Teaching your children how to effectively work with their money provides them with an important life tool that is essential for their future success. You can start from an early age to teach them how to effectively budget, how to save and how to focus on providing for their needs before spending money on things they want.
Learning how to create a budget and live within it is arguably the most important financial lesson any kid could learn. Luckily, it’s an easy one to teach. It’s never too early to start teaching kids to stretch their finances to accommodate their lifestyles. Start with an allowance that should cover all the ‘I want’ requests.
Lori Mackey, author of “Money Mama and the Three Little Pigs” suggests a 10-10-10-70 system for teaching kids to budget.
“When your child gets their first dollar, we suggest that you teach them to save 10 percent, invest 10 percent, give 10 percent and live from 70 percent. When you give them a dollar, you give them two quarters and five dimes and then you sit with them and say this dime is for something that is important to you or that you want to help,” she says. This money can go to a charity or school drive or to a family member who needs assistance.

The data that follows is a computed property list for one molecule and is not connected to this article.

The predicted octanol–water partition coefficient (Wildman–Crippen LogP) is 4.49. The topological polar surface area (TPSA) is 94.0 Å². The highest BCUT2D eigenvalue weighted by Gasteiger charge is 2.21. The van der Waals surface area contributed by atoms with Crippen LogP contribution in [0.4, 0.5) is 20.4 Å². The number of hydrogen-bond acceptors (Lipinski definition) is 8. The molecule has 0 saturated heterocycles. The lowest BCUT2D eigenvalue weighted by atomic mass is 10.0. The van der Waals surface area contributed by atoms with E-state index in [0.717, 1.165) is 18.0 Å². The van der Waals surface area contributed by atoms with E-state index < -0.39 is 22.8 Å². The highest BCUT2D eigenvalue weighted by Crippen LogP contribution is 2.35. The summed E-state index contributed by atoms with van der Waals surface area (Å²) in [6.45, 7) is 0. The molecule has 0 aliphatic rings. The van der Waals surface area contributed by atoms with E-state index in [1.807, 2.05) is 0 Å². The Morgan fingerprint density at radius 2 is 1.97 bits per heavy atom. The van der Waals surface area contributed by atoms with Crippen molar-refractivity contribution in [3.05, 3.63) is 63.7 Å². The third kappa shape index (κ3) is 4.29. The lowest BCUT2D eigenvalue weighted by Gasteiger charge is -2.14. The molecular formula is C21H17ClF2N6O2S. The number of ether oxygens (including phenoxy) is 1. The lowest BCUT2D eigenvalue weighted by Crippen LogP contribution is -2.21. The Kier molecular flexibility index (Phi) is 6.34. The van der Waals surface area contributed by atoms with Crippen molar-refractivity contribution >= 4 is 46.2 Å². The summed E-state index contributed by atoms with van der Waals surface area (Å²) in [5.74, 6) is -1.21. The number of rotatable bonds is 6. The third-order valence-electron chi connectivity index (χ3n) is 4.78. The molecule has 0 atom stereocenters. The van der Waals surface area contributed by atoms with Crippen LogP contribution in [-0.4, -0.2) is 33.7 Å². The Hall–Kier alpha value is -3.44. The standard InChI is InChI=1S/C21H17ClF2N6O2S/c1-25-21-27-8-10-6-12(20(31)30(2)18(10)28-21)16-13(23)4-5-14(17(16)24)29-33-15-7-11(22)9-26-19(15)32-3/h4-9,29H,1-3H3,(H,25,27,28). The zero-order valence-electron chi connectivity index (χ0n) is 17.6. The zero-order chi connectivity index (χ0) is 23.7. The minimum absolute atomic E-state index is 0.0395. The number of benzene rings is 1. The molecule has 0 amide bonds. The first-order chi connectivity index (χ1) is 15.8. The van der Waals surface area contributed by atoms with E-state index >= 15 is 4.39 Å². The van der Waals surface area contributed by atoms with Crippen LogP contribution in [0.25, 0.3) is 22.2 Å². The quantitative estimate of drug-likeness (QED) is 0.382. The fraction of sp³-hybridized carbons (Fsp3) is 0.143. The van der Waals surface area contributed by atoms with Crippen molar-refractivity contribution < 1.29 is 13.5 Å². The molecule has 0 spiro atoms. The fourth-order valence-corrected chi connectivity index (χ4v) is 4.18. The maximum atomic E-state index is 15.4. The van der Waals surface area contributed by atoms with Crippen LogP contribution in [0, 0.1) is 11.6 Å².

The Value of a Dollar
Once your kids start getting the hang of budgeting, give them some practice. This could mean that they have to take care of their own budgets. Here you can give them a weekly or monthly budget and they have to use this to pay for all their own expenses like school lunches and trips, stationary, internet and phone bills.
You can also allow them to participate in the family budget. This means they can be responsible for planning the family meals for one week to fit into a budget. They can also do the grocery shopping so they get a better idea of what things cost and how much money is spent on day-to-day living.
Wants versus Needs
An important concept that goes hand-in-hand with budgeting is the idea of wants and needs. Helping your child to identify the difference between these is a lesson essential to effective money management. They must learn to identify their needs and budget to cover these before spending money on things they want.
Encouraging saving is a slightly more difficult idea as the deferred gratification can seem too far away for impatient children. One way to help is to have a piggy bank or jar. Watching the jar fill with savings each week is a good visual and tactile representation of the rewards of saving.
It also helps to have a goal to save towards. Start with short-term goals that are more attainable so that your child gets rewarded before they get bored or lose interest. Then help them to select bigger and more long-term goals when they get the hang of it.
The last 10% of their allowance should go towards long-term investments like college funds. You can also teach older kids how to invest their own money so that they understand how to do so for the long-term.